Machines are different order from us. They lack this general rationality. We give them rules to follow and they don’t think about it, they just do it. We are simply of a different order from them. We can build them to mimic human characteristics, but they are not thinking as they do so. They are simply following the instructions we programmed them with.

[1] Artificial Intelligence and Our View of Human Persons, Think Biblically Podcast, accessed 19th November 2019,


Faith of the Scientist

I’ll often hear people say things like, “I have no time for faith. I live my live on reason, observation and evidence.” Really?

I see. Well – let’s see how that works, shall we?


Lets imagine a scientist is doing some rigorous analysis, studying something in nature. How about, the behaviour of enzymes in the human digestive system. Well – I agree. That scientist is going to use reason, she’s going to make observations and also appeal to the evidence she gathers as she reaches her conclusions. But – what else is going on as she does so?[1]


1 – She BELIEVES that her senses are trustworthy. In other words, she has faith that as the facts reveal themselves to her, that she has the abilities to detect them via her senses. That she can know facts using human senses.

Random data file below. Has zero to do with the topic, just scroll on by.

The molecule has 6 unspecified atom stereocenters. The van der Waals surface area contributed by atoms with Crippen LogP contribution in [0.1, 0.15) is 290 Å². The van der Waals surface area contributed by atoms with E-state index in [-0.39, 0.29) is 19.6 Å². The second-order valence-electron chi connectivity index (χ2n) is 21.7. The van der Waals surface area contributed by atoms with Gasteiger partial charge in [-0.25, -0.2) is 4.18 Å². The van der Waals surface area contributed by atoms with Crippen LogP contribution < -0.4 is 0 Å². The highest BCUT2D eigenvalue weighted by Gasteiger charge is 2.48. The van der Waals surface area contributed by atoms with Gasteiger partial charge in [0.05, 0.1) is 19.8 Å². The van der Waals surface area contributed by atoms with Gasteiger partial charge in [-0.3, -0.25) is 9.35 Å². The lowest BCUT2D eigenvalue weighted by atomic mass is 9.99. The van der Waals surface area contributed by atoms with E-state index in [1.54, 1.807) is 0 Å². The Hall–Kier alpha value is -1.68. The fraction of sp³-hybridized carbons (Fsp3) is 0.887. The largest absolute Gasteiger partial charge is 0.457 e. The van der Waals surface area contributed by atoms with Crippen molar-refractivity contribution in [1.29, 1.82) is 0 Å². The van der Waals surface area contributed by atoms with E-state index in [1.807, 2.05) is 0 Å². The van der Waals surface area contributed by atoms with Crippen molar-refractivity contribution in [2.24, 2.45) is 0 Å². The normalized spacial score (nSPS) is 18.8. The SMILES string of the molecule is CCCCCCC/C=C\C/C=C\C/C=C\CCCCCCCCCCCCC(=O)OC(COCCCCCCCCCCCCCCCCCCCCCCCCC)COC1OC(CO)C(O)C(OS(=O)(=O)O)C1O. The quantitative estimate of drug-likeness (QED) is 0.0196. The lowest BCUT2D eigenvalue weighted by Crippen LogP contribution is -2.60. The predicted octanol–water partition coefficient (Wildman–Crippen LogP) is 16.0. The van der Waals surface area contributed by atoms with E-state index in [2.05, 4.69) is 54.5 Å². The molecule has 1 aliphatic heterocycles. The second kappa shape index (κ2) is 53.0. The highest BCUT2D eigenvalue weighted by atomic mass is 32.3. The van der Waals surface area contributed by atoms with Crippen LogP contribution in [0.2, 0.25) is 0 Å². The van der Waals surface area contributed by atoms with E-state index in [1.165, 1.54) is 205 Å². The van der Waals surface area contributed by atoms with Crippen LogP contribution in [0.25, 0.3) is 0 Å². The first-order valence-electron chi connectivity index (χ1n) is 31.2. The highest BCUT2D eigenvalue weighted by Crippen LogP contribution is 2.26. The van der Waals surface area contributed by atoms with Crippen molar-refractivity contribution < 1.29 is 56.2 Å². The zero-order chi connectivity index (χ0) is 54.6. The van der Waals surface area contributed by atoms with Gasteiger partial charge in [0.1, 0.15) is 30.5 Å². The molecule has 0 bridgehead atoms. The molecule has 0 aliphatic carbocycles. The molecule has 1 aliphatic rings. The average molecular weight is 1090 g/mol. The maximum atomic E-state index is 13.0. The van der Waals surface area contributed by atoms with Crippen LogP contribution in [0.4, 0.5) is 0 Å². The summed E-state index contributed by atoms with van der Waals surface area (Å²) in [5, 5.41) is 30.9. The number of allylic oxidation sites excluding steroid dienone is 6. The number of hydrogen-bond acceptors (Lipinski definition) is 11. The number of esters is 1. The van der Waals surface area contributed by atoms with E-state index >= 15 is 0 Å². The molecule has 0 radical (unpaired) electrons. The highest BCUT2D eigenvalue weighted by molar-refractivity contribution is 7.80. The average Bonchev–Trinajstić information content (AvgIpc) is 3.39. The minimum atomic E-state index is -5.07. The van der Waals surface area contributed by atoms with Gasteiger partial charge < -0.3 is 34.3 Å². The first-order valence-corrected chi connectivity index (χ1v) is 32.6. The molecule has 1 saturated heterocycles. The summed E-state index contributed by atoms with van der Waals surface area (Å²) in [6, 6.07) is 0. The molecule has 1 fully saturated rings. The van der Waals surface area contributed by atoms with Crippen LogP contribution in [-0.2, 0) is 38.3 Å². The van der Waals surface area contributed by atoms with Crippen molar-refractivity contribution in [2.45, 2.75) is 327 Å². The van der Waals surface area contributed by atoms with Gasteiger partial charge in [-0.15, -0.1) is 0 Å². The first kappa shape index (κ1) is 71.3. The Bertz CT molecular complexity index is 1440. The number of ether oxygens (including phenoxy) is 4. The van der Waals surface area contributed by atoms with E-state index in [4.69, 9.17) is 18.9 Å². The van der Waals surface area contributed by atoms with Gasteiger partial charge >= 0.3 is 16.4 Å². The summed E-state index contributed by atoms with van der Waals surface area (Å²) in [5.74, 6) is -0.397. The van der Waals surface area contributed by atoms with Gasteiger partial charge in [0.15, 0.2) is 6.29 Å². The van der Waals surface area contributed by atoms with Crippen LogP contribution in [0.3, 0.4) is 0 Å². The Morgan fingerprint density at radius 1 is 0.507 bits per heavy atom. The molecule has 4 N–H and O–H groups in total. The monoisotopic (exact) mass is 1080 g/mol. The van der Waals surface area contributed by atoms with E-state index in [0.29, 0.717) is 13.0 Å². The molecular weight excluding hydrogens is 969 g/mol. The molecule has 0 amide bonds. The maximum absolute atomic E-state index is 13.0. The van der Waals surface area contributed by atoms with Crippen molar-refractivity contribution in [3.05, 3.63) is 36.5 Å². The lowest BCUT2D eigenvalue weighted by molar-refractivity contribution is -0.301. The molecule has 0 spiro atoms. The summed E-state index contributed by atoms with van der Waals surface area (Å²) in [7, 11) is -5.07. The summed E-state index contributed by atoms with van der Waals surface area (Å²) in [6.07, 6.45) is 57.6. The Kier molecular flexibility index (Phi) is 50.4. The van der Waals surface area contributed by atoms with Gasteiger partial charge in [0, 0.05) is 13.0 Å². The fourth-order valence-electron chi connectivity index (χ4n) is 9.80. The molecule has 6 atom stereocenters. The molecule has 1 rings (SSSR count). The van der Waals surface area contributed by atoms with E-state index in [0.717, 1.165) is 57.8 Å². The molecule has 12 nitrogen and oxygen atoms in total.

2 – She BELIEVES that her mental faculties are trustworthy. And – she believes the peer group that reviews her work – also have trustworthy mental faculties. These scientists trust their rational faculties. They just take for granted, for example, that their rational faculties allow them to perceive, compare, combine, remember and infer. In other words, these people believe their mental faculties are reliable and can be used to reach legitimate conclusions.

3 – She BELIEVES certain critical truths that she has NOT learned thru scientific observation alone:

  • Every effect must have a cause
  • The same cause under like minded circumstances will produce the same effect.

4 – She BELIEVES it is moral and right to use her rational faculties, not to manufacture and make up things, but to accurately observe the behaviour of these enzymes, and report them as honestly and rigorously as she can.


That’s a lot of faith / belief before we start our scientific analysis. Don’t you think? Perhaps you and I are in the same boat whether we do science or not. People often appeal to science because it holds a lot of authority in our culture today. But what is science actually grounded upon?

Sir John Polkinghorn has said:

“Science does not explain the mathematical intelligibility of the physical world, for it is part of science’s founding faith that this is so.”

Professor of Mathematics, John Lennox, has continued.[2] You cannot begin to do physics without believing in the intelligibility of the universe. And on what evidence do scientists base their faith? Lennox observes the following:

1 – Human reason did not create the universe.

2 – Humans did not create our own powers of reason either. We can hone them, but we didn’t originate them.

How odd then that what goes on our tiny heads actually gives us anything near a true account of the behaviour of the staggering universe in which we inhabit? This is truly an unreasonable conclusion…from the perspective of atheism.

BUT – for a theist – the grounding beliefs of the scientist and the observations above make perfect sense. And they resonate perfectly with: